Capturing the light: Session One
Centred on Spanish Renaissance Master Bartolomé Bermejo’s resplendent Saint Michael Triumphs over the Devil, this three-session course examines Bermejo’s masterpiece alongside other paintings, to discover how artists in the collection effectively capture the luminosity and splendour of jewellery through the medium of paint.
Contemporary jewellery designer and maker Melanie Eddy leads a series of practical activities exploring how many of the same techniques are still applied in jewellery rendering and illustration today.
No prior experience is necessary.
To replicate the processes of professional jewellery illustration, you are encouraged to source a small number of materials yourself (specific paintbrushes, pencils and geometry tools). Paper and paints are supplied for the session, and a full material list will be provided upon booking, should you wish to be able to continue your designs at home.
The course begins on Friday evening with an introductory presentation and informal discussion focusing on Bermejo's 'Saint Michael Triumphs over the Devil'.
We are joined by Akemi Herráez Vossbrink, The CEEH Curatorial Fellow in Spanish Paintings and Bélen Cao, Graphic Designer, who will explore the significance of jewellery in the design for the exhibition, Bartolomé Bermejo: Master of the Spanish Renaissance and the depiction of jewels more broadly throughout art history, considering their ability to convey status, tastes or current trends.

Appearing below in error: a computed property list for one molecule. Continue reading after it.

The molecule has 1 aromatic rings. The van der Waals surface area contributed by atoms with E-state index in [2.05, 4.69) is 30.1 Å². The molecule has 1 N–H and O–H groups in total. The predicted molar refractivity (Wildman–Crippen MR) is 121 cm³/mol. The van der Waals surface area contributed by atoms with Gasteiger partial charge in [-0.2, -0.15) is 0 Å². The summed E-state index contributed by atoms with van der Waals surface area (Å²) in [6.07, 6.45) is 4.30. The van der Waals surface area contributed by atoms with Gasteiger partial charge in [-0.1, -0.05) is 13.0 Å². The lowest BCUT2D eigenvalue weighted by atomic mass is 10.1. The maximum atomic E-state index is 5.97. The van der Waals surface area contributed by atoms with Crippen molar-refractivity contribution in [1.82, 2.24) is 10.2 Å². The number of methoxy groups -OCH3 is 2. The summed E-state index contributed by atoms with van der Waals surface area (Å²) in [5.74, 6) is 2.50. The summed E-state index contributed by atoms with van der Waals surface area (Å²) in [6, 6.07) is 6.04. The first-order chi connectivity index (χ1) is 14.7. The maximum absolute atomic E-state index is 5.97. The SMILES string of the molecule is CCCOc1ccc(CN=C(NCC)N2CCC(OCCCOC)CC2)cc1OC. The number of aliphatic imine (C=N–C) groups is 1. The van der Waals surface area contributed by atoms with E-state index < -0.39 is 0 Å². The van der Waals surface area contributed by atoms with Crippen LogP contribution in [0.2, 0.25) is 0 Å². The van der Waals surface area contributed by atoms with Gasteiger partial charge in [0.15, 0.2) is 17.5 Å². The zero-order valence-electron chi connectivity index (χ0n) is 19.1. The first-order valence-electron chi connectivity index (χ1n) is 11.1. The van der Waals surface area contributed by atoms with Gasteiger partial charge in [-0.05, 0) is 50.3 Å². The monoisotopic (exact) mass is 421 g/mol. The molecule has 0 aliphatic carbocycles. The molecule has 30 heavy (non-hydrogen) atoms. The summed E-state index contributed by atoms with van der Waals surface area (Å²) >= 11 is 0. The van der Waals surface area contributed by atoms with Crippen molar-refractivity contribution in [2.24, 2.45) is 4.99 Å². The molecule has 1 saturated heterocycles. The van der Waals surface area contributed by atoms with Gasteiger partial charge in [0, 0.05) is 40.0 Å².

A full range of sketching and painting activities take place across the following Saturday and Sunday. See sessions two and three (sessions included in same booking).
Melanie Eddy teaches on the MA Design: Ceramics, Furniture and Jewellery at Central Saint Martins, University of the Arts London, where she additionally runs an Illustration and Design for Jewellery short course. She is a Director of The Association for Contemporary Jewellery and is involved with The Society of Jewellery Historians, having previously served as Reviews Editor on the Editorial Board for 'Jewellery History Today' magazine. Melanie has a London studio based in The Goldsmiths’ Centre, Clerkenwell. Here she combines traditional approaches with new applications, creating sculptural jewellery that uses geometry as a tool to explore the relationship of form to the body.